I study international trade politics in the twentieth century.
I recieved a PhD in History from Harvard University in 2017, and I previously recieved a master's degree in History from the University of Oxford. My master's thesis examined a debt-relief program in the League of Nations targeting farmers in Central and Eastern Europe. I am currently a lecturer in the College of Humanities at the École Polytechnique Fédérale de Lausanne.
Contact me at email@example.com
I am currently completing a monograph, International Trade Politics in Transition, 1900-1930, which is a comparative study of trade policy during and after the First World War. It focuses on four Europeans who advanced competing visions of international economic order: Lucien Coquet, a French commercial lawyer and publicist; Bernhard Harms, a German theorist of “world economy”; Hubert Llewellyn Smith, a British trade official; and Richard Riedl, a leader in the Vienna Chamber of Commerce. In the 1920s, they all embraced new multilateral methods in order to address the same core problems: the marginalization of Europe in global markets, the use of private commerce as a tool of military power, and the collapse of continental empire in Central and Eastern Europe. They pursued very different solutions to these problems, based on distinctive assessments of their countries’ national interests, but they did so through common institutional channels. This process of competitive innovation produced a system of rules and information based in the League of Nations that left a durable organizational legacy. I show that the 1920s was a pivotal transition phase between the bilateral treaty system that underpinned the first globalization of the nineteenth century and the institutionalized regime of international governance that supported the “re-globalization” of recent decades. I emphasize that the international trade regime that emerged after the First World War enabled both large-scale cooperation and confrontation. Thus, while Brexit and current US trade policy are both articulated as a rejection of multilateral trade governance, my account suggests that they are also characteristic products of it.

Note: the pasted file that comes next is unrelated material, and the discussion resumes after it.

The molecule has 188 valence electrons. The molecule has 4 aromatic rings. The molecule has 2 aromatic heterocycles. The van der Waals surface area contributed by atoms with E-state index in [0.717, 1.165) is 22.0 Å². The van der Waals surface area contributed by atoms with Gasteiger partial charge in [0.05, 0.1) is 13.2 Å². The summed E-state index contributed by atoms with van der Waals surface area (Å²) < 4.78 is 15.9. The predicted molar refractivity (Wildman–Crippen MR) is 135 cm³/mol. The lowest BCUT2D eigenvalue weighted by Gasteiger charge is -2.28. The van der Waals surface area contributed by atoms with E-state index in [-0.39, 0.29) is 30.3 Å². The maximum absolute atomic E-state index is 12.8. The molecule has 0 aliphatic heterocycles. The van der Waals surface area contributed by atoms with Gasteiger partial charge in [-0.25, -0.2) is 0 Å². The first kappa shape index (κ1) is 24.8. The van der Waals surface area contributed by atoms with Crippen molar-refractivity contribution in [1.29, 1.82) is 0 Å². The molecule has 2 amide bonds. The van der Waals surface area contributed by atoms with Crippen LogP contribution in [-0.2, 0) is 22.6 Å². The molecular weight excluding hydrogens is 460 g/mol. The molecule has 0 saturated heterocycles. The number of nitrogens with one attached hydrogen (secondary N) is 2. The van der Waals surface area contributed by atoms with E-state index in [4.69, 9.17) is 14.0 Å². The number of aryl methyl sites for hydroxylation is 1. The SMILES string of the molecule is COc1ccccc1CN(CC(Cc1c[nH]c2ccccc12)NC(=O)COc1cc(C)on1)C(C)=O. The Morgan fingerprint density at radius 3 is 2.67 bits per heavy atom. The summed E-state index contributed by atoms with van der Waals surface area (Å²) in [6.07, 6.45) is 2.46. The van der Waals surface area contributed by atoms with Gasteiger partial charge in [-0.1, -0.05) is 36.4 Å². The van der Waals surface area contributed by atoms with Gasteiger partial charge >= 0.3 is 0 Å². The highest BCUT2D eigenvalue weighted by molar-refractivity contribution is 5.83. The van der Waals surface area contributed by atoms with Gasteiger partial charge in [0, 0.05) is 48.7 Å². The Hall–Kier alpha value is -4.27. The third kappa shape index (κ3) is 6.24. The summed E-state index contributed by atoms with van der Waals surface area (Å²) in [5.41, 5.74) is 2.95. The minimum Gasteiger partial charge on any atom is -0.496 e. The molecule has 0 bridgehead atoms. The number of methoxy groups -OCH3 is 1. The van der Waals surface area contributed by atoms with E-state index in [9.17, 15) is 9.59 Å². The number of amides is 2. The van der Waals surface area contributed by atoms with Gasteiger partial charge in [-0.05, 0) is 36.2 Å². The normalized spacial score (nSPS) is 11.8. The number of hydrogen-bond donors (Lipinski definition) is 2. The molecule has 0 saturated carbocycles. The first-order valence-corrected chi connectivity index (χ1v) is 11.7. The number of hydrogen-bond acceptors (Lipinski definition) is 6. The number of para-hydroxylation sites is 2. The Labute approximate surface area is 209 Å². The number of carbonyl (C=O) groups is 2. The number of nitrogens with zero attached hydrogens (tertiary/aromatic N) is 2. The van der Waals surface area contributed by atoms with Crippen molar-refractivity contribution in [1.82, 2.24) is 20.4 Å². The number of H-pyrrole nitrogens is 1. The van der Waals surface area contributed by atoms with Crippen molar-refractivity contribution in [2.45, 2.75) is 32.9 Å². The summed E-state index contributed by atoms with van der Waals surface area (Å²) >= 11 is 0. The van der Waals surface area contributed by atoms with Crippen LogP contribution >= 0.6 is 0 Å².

I have also begun work on a new project that traces the dispersion of migration policy accross a range of international economic institutions in the early twentieth century. I assess how this process of technical segmetation created new gaps and inequalities between different kinds of economic migrantion.